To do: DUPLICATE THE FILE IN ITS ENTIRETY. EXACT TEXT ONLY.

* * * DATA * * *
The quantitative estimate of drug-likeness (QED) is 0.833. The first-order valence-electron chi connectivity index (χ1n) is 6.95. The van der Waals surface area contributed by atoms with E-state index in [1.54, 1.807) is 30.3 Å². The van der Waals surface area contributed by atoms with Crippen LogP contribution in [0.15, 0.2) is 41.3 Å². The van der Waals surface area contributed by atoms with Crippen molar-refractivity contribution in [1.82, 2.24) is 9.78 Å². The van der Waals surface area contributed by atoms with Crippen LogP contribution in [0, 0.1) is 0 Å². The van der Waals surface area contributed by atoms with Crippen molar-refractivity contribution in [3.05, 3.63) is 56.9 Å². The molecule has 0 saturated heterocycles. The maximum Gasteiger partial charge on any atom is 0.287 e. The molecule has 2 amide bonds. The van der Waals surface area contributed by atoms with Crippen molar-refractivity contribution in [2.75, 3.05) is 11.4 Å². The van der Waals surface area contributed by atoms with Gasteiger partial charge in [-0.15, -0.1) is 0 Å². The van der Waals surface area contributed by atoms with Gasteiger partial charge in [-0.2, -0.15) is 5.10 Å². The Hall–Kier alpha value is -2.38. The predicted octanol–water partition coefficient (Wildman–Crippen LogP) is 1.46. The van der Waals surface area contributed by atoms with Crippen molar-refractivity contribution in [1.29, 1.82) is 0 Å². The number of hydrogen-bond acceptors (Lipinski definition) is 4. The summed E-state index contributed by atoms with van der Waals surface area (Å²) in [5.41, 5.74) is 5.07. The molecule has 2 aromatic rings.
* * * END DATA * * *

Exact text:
The quantitative estimate of drug-likeness (QED) is 0.833. The first-order valence-electron chi connectivity index (χ1n) is 6.95. The van der Waals surface area contributed by atoms with E-state index in [1.54, 1.807) is 30.3 Å². The van der Waals surface area contributed by atoms with Crippen LogP contribution in [0.15, 0.2) is 41.3 Å². The van der Waals surface area contributed by atoms with Crippen molar-refractivity contribution in [1.82, 2.24) is 9.78 Å². The van der Waals surface area contributed by atoms with Crippen LogP contribution in [0, 0.1) is 0 Å². The van der Waals surface area contributed by atoms with Crippen molar-refractivity contribution in [3.05, 3.63) is 56.9 Å². The molecule has 0 saturated heterocycles. The maximum Gasteiger partial charge on any atom is 0.287 e. The molecule has 2 amide bonds. The van der Waals surface area contributed by atoms with Crippen molar-refractivity contribution in [2.75, 3.05) is 11.4 Å². The van der Waals surface area contributed by atoms with Gasteiger partial charge in [-0.15, -0.1) is 0 Å². The van der Waals surface area contributed by atoms with Gasteiger partial charge in [-0.2, -0.15) is 5.10 Å². The Hall–Kier alpha value is -2.38. The predicted octanol–water partition coefficient (Wildman–Crippen LogP) is 1.46. The van der Waals surface area contributed by atoms with Crippen molar-refractivity contribution in [1.29, 1.82) is 0 Å². The number of hydrogen-bond acceptors (Lipinski definition) is 4. The summed E-state index contributed by atoms with van der Waals surface area (Å²) in [5.41, 5.74) is 5.07. The molecule has 2 aromatic rings.